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Guide to Handling Difficult Patients

Techniques for calming patients

Guide to Handling Difficult Patients

Before you can resolve an issue for a frustrated patient, you must first engage them in a way that will calm them down enough to make a rational discussion possible. Each situation is unique and should be handled as such, but there are recognized techniques that are generally effective in calming patients.

  • Let the patient vent. In most cases, patients who are difficult just want to let off some steam. They want to get their dissatisfaction or a perceived slight off their chest and they want someone to listen and acknowledge them. For this reason, your first strategy for dealing with an angry or difficult patient should be to let them vent. Moving too quickly into problem-solving and failing to give the patient a chance to express his or her feelings is likely to backfire. Some patients will blow off steam in fifteen seconds and others will take five minutes. Give them the time they need to work through their frustration.
  • Step back and say to yourself, “OK, this is where I let them get it all out.” While the patient is venting their frustration or telling their story, you can begin to develop a rapport by using phrases like, “That sounds frustrating,” “I see,” “Go on,” or “And then what happened?” When the patient is finished be sure to ask, “Is there anything else I should know about this?” This way you are certain to get all of the details about the cause of their anger or frustration.
  • Apologize and agree. After the patient has vented completely, it’s time to apologize for their inconvenience and explain why the problem occurred. If you do this before they vent they will not listen to you because they haven’t felt heard, and your explanations will only make them angrier. Don’t blame anyone, simply apologize. Use statements like, “I understand how upset this situation has made you,” or “I’m sorry this happened, but I’m glad you’re bringing it to our attention.”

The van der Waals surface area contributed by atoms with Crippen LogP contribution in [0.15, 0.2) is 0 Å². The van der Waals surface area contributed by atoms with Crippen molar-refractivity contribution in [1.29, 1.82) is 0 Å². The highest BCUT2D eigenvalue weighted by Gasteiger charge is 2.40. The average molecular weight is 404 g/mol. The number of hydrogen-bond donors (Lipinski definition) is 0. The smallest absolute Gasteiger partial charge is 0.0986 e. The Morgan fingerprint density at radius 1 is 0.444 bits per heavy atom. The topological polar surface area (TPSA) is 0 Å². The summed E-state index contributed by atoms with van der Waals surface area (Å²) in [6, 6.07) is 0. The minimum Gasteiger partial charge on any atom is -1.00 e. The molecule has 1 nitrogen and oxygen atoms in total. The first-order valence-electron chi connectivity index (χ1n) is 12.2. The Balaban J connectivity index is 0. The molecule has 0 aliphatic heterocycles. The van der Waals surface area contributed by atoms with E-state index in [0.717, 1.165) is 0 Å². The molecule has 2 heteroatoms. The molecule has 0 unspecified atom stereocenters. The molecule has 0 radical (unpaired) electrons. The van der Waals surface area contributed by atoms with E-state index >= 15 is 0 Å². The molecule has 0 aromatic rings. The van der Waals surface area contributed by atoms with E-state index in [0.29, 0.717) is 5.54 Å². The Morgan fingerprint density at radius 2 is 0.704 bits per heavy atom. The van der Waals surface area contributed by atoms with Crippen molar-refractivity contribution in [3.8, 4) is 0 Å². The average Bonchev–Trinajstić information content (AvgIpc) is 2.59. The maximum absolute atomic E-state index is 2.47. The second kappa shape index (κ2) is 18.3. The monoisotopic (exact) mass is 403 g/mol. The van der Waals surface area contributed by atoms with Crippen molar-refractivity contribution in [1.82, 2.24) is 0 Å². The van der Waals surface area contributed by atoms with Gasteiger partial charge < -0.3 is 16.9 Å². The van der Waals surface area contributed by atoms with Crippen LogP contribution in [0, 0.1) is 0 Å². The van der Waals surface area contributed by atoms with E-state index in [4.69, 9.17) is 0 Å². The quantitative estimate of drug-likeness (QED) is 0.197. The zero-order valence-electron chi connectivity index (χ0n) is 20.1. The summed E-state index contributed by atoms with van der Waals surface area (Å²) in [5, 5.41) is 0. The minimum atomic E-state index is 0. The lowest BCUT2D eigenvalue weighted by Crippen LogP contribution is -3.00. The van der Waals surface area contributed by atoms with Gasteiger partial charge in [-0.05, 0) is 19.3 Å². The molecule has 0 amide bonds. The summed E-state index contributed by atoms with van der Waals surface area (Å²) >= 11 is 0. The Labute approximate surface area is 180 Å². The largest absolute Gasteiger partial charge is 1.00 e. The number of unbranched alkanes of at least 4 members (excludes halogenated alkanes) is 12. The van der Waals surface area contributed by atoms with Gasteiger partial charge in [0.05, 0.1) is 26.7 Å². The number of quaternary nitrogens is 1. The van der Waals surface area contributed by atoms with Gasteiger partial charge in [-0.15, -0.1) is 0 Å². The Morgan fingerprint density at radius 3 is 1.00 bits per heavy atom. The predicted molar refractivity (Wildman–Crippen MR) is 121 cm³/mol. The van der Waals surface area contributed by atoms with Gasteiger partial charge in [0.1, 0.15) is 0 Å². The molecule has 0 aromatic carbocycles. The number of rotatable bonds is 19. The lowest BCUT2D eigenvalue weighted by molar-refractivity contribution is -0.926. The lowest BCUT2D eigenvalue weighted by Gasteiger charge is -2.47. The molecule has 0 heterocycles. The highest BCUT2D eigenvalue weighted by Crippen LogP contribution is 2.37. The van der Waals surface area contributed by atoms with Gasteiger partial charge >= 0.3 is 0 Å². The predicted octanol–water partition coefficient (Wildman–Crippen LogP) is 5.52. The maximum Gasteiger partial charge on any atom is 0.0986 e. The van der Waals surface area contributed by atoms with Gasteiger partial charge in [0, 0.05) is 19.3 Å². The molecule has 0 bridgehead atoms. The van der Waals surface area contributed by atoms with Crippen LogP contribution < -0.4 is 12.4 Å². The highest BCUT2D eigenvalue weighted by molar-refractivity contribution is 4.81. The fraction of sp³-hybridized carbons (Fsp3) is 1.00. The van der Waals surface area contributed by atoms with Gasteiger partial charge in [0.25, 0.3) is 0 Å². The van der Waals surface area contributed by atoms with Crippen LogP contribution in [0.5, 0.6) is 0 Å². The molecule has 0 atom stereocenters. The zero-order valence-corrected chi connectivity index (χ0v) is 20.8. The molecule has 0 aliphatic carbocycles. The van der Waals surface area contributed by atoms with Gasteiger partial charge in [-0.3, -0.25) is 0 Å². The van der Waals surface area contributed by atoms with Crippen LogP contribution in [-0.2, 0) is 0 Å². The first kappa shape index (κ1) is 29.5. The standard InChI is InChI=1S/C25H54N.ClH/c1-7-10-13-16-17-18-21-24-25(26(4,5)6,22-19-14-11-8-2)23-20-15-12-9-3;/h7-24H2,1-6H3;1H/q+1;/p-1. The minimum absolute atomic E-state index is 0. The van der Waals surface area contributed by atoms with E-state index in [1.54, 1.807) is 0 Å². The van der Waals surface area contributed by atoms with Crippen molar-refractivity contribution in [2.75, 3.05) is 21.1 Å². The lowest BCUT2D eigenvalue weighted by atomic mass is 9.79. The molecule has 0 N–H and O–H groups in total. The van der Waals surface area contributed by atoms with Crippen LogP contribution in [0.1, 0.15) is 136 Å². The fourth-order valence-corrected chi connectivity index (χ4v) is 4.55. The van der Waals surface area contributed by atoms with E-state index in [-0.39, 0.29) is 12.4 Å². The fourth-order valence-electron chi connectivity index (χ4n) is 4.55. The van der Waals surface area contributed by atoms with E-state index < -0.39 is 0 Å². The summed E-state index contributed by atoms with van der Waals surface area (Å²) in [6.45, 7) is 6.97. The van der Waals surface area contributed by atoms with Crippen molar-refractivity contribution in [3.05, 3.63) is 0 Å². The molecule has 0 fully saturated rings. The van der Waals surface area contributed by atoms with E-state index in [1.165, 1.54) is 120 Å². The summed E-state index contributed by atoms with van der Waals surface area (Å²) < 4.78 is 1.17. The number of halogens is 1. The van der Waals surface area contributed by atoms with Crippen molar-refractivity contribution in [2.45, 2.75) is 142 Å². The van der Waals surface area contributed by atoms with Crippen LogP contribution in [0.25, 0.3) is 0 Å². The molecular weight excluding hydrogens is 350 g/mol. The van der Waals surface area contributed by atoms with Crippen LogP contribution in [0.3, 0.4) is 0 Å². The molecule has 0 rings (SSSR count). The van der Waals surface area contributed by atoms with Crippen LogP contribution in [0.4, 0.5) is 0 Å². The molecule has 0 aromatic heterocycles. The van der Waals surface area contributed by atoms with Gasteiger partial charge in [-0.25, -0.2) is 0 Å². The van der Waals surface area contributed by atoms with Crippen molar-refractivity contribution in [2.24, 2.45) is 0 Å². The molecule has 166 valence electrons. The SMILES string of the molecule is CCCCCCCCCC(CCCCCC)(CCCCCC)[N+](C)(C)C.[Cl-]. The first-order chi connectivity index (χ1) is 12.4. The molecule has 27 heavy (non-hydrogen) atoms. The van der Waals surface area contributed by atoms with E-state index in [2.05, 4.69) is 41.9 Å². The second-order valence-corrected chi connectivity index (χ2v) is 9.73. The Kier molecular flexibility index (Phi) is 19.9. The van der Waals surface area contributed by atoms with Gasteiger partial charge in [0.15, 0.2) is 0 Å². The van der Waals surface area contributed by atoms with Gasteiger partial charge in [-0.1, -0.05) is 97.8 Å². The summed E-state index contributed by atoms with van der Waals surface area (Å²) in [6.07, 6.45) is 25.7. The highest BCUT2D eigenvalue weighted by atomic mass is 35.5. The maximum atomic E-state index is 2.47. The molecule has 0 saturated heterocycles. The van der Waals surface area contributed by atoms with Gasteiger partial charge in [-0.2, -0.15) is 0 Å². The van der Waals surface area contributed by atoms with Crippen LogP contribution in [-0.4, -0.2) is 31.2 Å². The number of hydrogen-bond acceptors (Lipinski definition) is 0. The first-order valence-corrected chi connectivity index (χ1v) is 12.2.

It’s difficult to continue to argue or be upset with someone who is agreeing with you. But be careful not to “admit fault” or agree in a way that might put your hospital, clinic, or one of your healthcare providers at risk for a malpractice claim. For example, you would not want to say, “You are absolutely right, we should have gotten you scheduled for that x-ray much sooner than we did.” But you can agree that the issue is frustrating for the patient and empathize with their situation. For example, “I’m sorry you’ve had this scheduling problem. Let’s work to get you on the schedule now.”

Other useful techniques for calming someone who’s upset or being difficult include...

 

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